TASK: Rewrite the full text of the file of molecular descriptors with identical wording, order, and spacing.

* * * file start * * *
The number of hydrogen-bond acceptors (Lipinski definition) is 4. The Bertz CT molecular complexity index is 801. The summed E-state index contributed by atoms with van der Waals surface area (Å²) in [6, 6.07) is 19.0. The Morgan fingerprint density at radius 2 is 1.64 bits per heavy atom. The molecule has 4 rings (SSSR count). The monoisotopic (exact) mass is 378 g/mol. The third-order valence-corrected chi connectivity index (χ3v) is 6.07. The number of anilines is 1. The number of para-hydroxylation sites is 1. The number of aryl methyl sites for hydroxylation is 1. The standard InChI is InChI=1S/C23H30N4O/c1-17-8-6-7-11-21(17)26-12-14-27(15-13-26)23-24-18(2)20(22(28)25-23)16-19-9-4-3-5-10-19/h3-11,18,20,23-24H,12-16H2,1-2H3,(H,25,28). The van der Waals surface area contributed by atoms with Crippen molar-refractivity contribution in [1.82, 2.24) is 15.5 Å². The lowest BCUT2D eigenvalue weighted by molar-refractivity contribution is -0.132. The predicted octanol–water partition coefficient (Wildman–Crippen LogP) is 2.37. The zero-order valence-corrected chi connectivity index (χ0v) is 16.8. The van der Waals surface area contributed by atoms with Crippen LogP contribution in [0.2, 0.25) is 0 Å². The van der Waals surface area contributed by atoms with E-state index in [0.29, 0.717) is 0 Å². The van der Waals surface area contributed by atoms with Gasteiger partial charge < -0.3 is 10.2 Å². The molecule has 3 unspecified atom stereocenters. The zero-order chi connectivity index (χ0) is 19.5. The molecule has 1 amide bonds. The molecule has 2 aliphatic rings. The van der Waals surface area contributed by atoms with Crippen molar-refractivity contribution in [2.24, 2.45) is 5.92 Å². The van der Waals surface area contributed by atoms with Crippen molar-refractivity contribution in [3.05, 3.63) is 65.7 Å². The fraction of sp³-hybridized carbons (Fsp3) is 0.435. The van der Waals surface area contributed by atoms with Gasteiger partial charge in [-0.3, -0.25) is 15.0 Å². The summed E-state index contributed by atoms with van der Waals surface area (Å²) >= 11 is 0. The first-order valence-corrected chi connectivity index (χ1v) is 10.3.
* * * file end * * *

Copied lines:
The number of hydrogen-bond acceptors (Lipinski definition) is 4. The Bertz CT molecular complexity index is 801. The summed E-state index contributed by atoms with van der Waals surface area (Å²) in [6, 6.07) is 19.0. The Morgan fingerprint density at radius 2 is 1.64 bits per heavy atom. The molecule has 4 rings (SSSR count). The monoisotopic (exact) mass is 378 g/mol. The third-order valence-corrected chi connectivity index (χ3v) is 6.07. The number of anilines is 1. The number of para-hydroxylation sites is 1. The number of aryl methyl sites for hydroxylation is 1. The standard InChI is InChI=1S/C23H30N4O/c1-17-8-6-7-11-21(17)26-12-14-27(15-13-26)23-24-18(2)20(22(28)25-23)16-19-9-4-3-5-10-19/h3-11,18,20,23-24H,12-16H2,1-2H3,(H,25,28). The van der Waals surface area contributed by atoms with Crippen molar-refractivity contribution in [1.82, 2.24) is 15.5 Å². The lowest BCUT2D eigenvalue weighted by molar-refractivity contribution is -0.132. The predicted octanol–water partition coefficient (Wildman–Crippen LogP) is 2.37. The zero-order valence-corrected chi connectivity index (χ0v) is 16.8. The van der Waals surface area contributed by atoms with Crippen LogP contribution in [0.2, 0.25) is 0 Å². The van der Waals surface area contributed by atoms with E-state index in [0.29, 0.717) is 0 Å². The van der Waals surface area contributed by atoms with Gasteiger partial charge < -0.3 is 10.2 Å². The molecule has 3 unspecified atom stereocenters. The zero-order chi connectivity index (χ0) is 19.5. The molecule has 1 amide bonds. The molecule has 2 aliphatic rings. The van der Waals surface area contributed by atoms with Crippen molar-refractivity contribution in [2.24, 2.45) is 5.92 Å². The van der Waals surface area contributed by atoms with Crippen molar-refractivity contribution in [3.05, 3.63) is 65.7 Å². The fraction of sp³-hybridized carbons (Fsp3) is 0.435. The van der Waals surface area contributed by atoms with Gasteiger partial charge in [-0.3, -0.25) is 15.0 Å². The summed E-state index contributed by atoms with van der Waals surface area (Å²) >= 11 is 0. The first-order valence-corrected chi connectivity index (χ1v) is 10.3.